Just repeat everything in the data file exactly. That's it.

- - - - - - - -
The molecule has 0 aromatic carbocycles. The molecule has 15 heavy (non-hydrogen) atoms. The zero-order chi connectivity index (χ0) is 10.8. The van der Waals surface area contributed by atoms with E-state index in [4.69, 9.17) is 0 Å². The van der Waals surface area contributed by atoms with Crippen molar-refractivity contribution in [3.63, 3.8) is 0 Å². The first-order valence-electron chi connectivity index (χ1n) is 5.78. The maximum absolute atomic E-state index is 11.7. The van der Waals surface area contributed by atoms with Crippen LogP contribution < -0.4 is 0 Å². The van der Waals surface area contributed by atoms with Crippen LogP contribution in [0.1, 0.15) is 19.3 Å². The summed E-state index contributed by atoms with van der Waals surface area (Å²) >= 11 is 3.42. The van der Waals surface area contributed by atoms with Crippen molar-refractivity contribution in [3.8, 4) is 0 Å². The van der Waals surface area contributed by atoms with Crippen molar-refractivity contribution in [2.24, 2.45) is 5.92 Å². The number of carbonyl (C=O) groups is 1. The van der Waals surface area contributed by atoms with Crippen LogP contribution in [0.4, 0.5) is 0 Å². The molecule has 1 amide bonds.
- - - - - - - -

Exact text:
The molecule has 0 aromatic carbocycles. The molecule has 15 heavy (non-hydrogen) atoms. The zero-order chi connectivity index (χ0) is 10.8. The van der Waals surface area contributed by atoms with E-state index in [4.69, 9.17) is 0 Å². The van der Waals surface area contributed by atoms with Crippen molar-refractivity contribution in [3.63, 3.8) is 0 Å². The first-order valence-electron chi connectivity index (χ1n) is 5.78. The maximum absolute atomic E-state index is 11.7. The van der Waals surface area contributed by atoms with Crippen LogP contribution < -0.4 is 0 Å². The van der Waals surface area contributed by atoms with Crippen LogP contribution in [0.1, 0.15) is 19.3 Å². The summed E-state index contributed by atoms with van der Waals surface area (Å²) >= 11 is 3.42. The van der Waals surface area contributed by atoms with Crippen molar-refractivity contribution in [3.8, 4) is 0 Å². The van der Waals surface area contributed by atoms with Crippen molar-refractivity contribution in [2.24, 2.45) is 5.92 Å². The number of carbonyl (C=O) groups is 1. The van der Waals surface area contributed by atoms with Crippen LogP contribution in [0.4, 0.5) is 0 Å². The molecule has 1 amide bonds.